Businesses pay a price in Bombay
By CHAN KIN SANG
BUSINESSES setting up offices in Bombay now have to contend with the third most expensive real estate prices in the world.
According to Business South Asia, a new monthly management newsletter launched this week by the Economist Intelligence Unit (EIU), land prices in India's financial and industrial capital trail only those of Tokyo and Hong Kong.
Land prices in the city have increased on average 50 to 60 per cent in the last year, with certain areas doubling in market value, the report says.
India's market-orientated reforms have led to a surge in foreign investment and up to one-third of all foreign investments have been drawn to the state of Maharashtra, of which Bombay is the capital.
In the past 15 months, the state has attracted investment proposals worth US$30 billion.
The report notes that while a lot of the foreign investment is technically going outside Bombay, companies entering the state, such as Coca-Cola, Kellogg and General Electric, normally run an office in the city.
Not surprisingly then, Bombay's spiralling costs are the result of rapidly increasing demand chasing short supply.
'With the highest urban population in India [13 million] and the largest influx of migrants, housing in the city has always been insufficient,' the report says.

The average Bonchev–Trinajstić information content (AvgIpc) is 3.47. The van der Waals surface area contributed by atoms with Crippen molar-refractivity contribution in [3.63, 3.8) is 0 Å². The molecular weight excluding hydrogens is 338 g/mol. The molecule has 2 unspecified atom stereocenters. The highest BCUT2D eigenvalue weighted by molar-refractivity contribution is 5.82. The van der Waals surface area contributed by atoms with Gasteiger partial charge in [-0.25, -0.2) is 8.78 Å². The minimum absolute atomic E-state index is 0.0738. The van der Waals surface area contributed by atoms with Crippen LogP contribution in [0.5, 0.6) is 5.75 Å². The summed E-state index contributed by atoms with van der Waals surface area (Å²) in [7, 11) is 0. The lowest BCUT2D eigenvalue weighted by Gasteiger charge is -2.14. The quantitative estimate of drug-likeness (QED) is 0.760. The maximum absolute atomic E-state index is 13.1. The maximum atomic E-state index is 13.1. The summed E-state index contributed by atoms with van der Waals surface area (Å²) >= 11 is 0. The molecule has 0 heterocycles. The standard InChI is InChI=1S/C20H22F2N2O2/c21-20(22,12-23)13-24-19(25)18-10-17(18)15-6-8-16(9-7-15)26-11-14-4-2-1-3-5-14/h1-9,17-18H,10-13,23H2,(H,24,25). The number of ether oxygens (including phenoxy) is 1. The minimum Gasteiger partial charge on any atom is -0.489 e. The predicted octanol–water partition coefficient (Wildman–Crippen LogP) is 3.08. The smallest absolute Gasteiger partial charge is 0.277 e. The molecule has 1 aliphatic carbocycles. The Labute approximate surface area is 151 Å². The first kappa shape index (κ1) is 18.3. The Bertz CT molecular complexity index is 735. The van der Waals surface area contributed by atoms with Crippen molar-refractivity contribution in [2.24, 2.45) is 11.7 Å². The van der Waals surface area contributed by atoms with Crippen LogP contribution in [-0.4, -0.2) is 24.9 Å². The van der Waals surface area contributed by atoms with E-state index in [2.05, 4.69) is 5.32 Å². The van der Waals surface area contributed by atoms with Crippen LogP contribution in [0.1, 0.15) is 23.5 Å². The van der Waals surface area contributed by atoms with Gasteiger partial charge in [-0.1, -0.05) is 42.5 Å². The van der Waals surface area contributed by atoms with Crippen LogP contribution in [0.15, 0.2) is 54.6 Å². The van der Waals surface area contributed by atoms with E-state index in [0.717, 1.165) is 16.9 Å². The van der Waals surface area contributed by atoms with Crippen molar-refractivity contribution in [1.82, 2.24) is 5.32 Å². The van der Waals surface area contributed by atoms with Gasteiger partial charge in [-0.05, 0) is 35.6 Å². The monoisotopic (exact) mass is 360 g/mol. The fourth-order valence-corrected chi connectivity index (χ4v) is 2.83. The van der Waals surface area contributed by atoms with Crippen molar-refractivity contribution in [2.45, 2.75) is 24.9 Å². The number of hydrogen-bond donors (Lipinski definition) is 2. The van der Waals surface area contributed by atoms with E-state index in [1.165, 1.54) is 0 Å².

'The influx of foreign companies and the substantial property investments of Indians residents overseas has meanwhile strengthened demand for quality residential and office space.' However, the sharp increases in rents is only one problem.
New tenants have to pay a hefty sum up front when they lease premises because Bombay's leasing system requires payment of all rent in advance for the entire lease period. In addition, companies have to put up a refundable deposit of 30 to 40 per cent of the market value of the property.
Business South Asia cites the case of a multinational food company that had to lay down 100 million rupees (about HK$25.3 million) in rents and deposits on office space and residential accommodation for eight executives in the city's central business district.
One solution lies in buying rather than leasing. 'While most multinationals decide against buying property to avoid tying up funds in non-productive assets, it is a strong option in Bombay - their money will only sit idly with landlords otherwise,' says the report.
The most expensive area is the central business district in south Bombay but most companies prefer to be located there because of the good infrastructure.
However, the report says finding office space in the area is not easy because there is a ban on the construction of new commercial premises and almost half of all office space is not worth considering because of poor conditions and disputed ownership rights.
It says that shortage of space means that prices in the most prestigious buildings, such as the World Trade Centre in Cuffe Parade, can be up to 50 per cent higher than the market average.
One piece of good news for expatriates and their families relocating to Bombay is that excluding the cost of property, the cost of living in the city is estimated to be two and a half times cheaper than Hong Kong.
Besides India, Business South Asia covers economic and business issues in Pakistan and Sri Lanka.